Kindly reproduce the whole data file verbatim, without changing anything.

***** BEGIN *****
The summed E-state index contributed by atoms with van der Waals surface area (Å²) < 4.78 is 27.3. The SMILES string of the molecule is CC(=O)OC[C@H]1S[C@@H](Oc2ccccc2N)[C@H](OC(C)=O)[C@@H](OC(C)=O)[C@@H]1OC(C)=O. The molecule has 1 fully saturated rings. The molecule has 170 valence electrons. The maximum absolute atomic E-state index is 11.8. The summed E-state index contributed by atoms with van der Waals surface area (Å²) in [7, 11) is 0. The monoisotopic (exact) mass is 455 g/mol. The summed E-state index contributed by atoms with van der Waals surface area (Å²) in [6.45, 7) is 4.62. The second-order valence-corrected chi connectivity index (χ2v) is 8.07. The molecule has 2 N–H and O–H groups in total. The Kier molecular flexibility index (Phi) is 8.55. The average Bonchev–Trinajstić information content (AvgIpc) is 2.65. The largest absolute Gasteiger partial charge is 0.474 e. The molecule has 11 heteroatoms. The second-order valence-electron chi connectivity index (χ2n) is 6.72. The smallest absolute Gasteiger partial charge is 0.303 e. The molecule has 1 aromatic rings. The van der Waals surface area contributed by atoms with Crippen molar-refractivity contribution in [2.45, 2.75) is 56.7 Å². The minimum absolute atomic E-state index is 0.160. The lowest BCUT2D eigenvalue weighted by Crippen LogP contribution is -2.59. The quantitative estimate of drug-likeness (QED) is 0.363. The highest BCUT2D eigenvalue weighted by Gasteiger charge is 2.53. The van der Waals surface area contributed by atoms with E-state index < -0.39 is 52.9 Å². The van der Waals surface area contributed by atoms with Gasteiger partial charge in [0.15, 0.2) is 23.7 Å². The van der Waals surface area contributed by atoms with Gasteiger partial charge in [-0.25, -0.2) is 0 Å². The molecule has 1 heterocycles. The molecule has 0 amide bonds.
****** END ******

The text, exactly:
The summed E-state index contributed by atoms with van der Waals surface area (Å²) < 4.78 is 27.3. The SMILES string of the molecule is CC(=O)OC[C@H]1S[C@@H](Oc2ccccc2N)[C@H](OC(C)=O)[C@@H](OC(C)=O)[C@@H]1OC(C)=O. The molecule has 1 fully saturated rings. The molecule has 170 valence electrons. The maximum absolute atomic E-state index is 11.8. The summed E-state index contributed by atoms with van der Waals surface area (Å²) in [7, 11) is 0. The monoisotopic (exact) mass is 455 g/mol. The summed E-state index contributed by atoms with van der Waals surface area (Å²) in [6.45, 7) is 4.62. The second-order valence-corrected chi connectivity index (χ2v) is 8.07. The molecule has 2 N–H and O–H groups in total. The Kier molecular flexibility index (Phi) is 8.55. The average Bonchev–Trinajstić information content (AvgIpc) is 2.65. The largest absolute Gasteiger partial charge is 0.474 e. The molecule has 11 heteroatoms. The second-order valence-electron chi connectivity index (χ2n) is 6.72. The smallest absolute Gasteiger partial charge is 0.303 e. The molecule has 1 aromatic rings. The van der Waals surface area contributed by atoms with Crippen molar-refractivity contribution in [2.45, 2.75) is 56.7 Å². The minimum absolute atomic E-state index is 0.160. The lowest BCUT2D eigenvalue weighted by Crippen LogP contribution is -2.59. The quantitative estimate of drug-likeness (QED) is 0.363. The highest BCUT2D eigenvalue weighted by Gasteiger charge is 2.53. The van der Waals surface area contributed by atoms with E-state index < -0.39 is 52.9 Å². The van der Waals surface area contributed by atoms with Gasteiger partial charge in [0.15, 0.2) is 23.7 Å². The van der Waals surface area contributed by atoms with Gasteiger partial charge in [-0.25, -0.2) is 0 Å². The molecule has 1 heterocycles. The molecule has 0 amide bonds.